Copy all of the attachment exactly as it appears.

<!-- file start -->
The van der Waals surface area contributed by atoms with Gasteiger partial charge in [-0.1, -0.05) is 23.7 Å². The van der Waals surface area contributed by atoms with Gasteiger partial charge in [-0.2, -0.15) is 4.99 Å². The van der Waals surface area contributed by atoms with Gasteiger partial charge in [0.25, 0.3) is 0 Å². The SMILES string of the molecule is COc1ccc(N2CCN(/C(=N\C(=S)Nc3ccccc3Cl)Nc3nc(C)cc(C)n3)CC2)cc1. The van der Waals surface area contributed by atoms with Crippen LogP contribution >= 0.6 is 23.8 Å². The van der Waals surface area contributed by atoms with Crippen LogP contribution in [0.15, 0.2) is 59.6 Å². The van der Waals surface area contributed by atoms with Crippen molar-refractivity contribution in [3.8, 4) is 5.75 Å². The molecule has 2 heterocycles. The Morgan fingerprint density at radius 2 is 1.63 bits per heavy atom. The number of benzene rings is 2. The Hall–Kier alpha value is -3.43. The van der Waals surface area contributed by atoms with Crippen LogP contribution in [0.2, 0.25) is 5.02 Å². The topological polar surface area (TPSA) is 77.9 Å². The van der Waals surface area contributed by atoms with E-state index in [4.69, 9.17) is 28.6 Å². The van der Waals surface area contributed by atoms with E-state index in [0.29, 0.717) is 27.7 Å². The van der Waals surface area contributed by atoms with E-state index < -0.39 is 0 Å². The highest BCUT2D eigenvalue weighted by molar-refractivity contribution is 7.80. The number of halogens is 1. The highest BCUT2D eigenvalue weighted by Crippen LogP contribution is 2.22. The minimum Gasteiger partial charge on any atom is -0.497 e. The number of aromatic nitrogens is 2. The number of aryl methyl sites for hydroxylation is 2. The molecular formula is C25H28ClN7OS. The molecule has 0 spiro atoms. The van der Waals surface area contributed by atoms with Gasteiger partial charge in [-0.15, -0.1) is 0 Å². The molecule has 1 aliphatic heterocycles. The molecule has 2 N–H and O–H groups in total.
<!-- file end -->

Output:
The van der Waals surface area contributed by atoms with Gasteiger partial charge in [-0.1, -0.05) is 23.7 Å². The van der Waals surface area contributed by atoms with Gasteiger partial charge in [-0.2, -0.15) is 4.99 Å². The van der Waals surface area contributed by atoms with Gasteiger partial charge in [0.25, 0.3) is 0 Å². The SMILES string of the molecule is COc1ccc(N2CCN(/C(=N\C(=S)Nc3ccccc3Cl)Nc3nc(C)cc(C)n3)CC2)cc1. The van der Waals surface area contributed by atoms with Crippen LogP contribution >= 0.6 is 23.8 Å². The van der Waals surface area contributed by atoms with Crippen LogP contribution in [0.15, 0.2) is 59.6 Å². The van der Waals surface area contributed by atoms with Crippen molar-refractivity contribution in [3.8, 4) is 5.75 Å². The molecule has 2 heterocycles. The Morgan fingerprint density at radius 2 is 1.63 bits per heavy atom. The number of benzene rings is 2. The Hall–Kier alpha value is -3.43. The van der Waals surface area contributed by atoms with Crippen LogP contribution in [0.2, 0.25) is 5.02 Å². The topological polar surface area (TPSA) is 77.9 Å². The van der Waals surface area contributed by atoms with E-state index in [4.69, 9.17) is 28.6 Å². The van der Waals surface area contributed by atoms with E-state index in [0.29, 0.717) is 27.7 Å². The van der Waals surface area contributed by atoms with E-state index < -0.39 is 0 Å². The highest BCUT2D eigenvalue weighted by molar-refractivity contribution is 7.80. The number of halogens is 1. The highest BCUT2D eigenvalue weighted by Crippen LogP contribution is 2.22. The minimum Gasteiger partial charge on any atom is -0.497 e. The number of aromatic nitrogens is 2. The number of aryl methyl sites for hydroxylation is 2. The molecular formula is C25H28ClN7OS. The molecule has 0 spiro atoms. The van der Waals surface area contributed by atoms with Gasteiger partial charge in [-0.15, -0.1) is 0 Å². The molecule has 1 aliphatic heterocycles. The molecule has 2 N–H and O–H groups in total.